Texas Rice Update

August 21, 2020

Dr. Mo Way, Kate Crumley and Dr. David Kerns

Just want to alert you rice farmers and crop consultants to be on the look out for an aphid…English grain aphid. As you probably know, aphids have piercing-sucking mouthparts, like a rice stink bug. But aphids suck up plant juices from the vascular phloem tissue of plants. They get rid of excess fluids by excreting a sugary substance called honeydew which provides food for an organism called sooty mold fungus. This fungus is black and coats the leaves of affected plants. So, this coating can interfere with photosynthesis and sometimes the honeydew can gum up harvesting operations. Aphids have an amazing reproductive potential, so populations can build-up quickly. They can produce winged forms which can travel long distances with the aid of wind. So, these critters are good colonizers.

I have not observed English grain aphids attacking rice in the field, but I have observed them in abundance in the greenhouse. Anyway, last week I received a call from a concerned farmer in Wharton Co. who recognized the black sooty mold fungus on his rice crop. I immediately thought the cause may be the rice planthopper because this exotic species also produces honeydew. I asked Kate Crumley, who works in Wharton Co. as a Texas A&M Extension IPM Agent, to check out the situation. She visited the farm and farmer and informed me that the critter was an aphid feeding on the foliage and panicles of the rice crop which was being harvested at the time. She sent specimens to Dr. David Kerns, Extension IPM Coordinator, at College Station. David knows his aphids and identified them as English grain aphids…Sitobion avenae. Next week I plan to visit the farmer and inspect his fields which are now being ratooned. I will keep you updated. If you observe sooty mold fungus in your rice crop or if you think you may have any type of insect problem, contact me at 409-239-4265 or moway@aesrg.tamu.edu. There is a possibility this aphid may infest the ratoon crop.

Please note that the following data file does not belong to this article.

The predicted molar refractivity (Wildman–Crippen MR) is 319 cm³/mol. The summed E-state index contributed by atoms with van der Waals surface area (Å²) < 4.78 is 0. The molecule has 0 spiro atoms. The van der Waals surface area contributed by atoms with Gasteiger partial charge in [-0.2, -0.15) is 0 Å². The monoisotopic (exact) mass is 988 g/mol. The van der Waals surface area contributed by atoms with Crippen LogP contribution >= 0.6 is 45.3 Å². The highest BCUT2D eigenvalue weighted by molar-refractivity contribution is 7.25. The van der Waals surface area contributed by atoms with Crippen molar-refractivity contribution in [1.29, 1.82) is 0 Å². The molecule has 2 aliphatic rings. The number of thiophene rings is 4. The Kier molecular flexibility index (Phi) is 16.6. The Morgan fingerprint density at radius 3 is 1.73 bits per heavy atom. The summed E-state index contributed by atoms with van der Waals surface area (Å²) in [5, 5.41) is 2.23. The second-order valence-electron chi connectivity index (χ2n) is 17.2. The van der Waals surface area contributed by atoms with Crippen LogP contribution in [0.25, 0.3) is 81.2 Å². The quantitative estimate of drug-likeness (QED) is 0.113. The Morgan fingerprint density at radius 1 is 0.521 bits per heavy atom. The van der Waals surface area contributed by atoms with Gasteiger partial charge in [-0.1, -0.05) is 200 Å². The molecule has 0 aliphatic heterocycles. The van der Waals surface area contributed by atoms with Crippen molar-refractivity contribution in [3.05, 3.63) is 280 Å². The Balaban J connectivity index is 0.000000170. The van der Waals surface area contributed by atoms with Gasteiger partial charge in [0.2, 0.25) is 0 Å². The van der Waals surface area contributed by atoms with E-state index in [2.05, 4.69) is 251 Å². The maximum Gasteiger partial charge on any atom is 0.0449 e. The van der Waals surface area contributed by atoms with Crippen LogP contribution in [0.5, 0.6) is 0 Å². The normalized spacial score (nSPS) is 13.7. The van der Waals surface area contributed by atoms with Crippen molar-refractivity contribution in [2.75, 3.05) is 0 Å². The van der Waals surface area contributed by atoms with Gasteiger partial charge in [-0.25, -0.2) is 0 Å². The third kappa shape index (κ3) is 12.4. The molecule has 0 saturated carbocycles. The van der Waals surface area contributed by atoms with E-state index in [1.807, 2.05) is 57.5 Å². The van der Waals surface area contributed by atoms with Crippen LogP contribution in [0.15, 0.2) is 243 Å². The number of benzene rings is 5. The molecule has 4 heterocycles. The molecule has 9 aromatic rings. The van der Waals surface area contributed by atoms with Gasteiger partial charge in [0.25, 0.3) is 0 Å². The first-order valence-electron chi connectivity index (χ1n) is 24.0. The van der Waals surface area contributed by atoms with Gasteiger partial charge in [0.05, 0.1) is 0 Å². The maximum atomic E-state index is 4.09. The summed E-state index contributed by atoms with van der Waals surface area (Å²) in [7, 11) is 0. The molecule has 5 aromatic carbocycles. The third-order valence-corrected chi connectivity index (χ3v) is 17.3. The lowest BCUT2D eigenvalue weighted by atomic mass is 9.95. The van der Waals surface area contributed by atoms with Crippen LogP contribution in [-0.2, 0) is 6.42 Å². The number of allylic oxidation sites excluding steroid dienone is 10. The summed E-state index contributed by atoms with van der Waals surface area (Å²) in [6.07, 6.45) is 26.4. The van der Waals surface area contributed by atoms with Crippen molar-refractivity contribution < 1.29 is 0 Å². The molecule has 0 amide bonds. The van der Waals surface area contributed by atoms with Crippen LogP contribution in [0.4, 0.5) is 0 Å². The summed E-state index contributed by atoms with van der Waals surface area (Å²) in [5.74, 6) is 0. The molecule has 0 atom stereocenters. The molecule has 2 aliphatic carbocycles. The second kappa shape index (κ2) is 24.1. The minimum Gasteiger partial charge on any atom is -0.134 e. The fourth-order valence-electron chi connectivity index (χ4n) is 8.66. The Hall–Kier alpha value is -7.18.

So, this is a good example of how research and Extension work hand-in-glove to help you farmers. Texas A&M is a Land Grant University with 3 missions…teaching, research and Extension (extend research results to clientele). This model was created in 1862 by Abe Lincoln and has survived the test of time! The teaching component includes training undergraduate and graduate students, many go on to serve the Texas and US rice industries.

Winged adult English grain aphid (photo by Kate Crumley)
Sooty mold fungus on rice foliage (photo by Mo Way)
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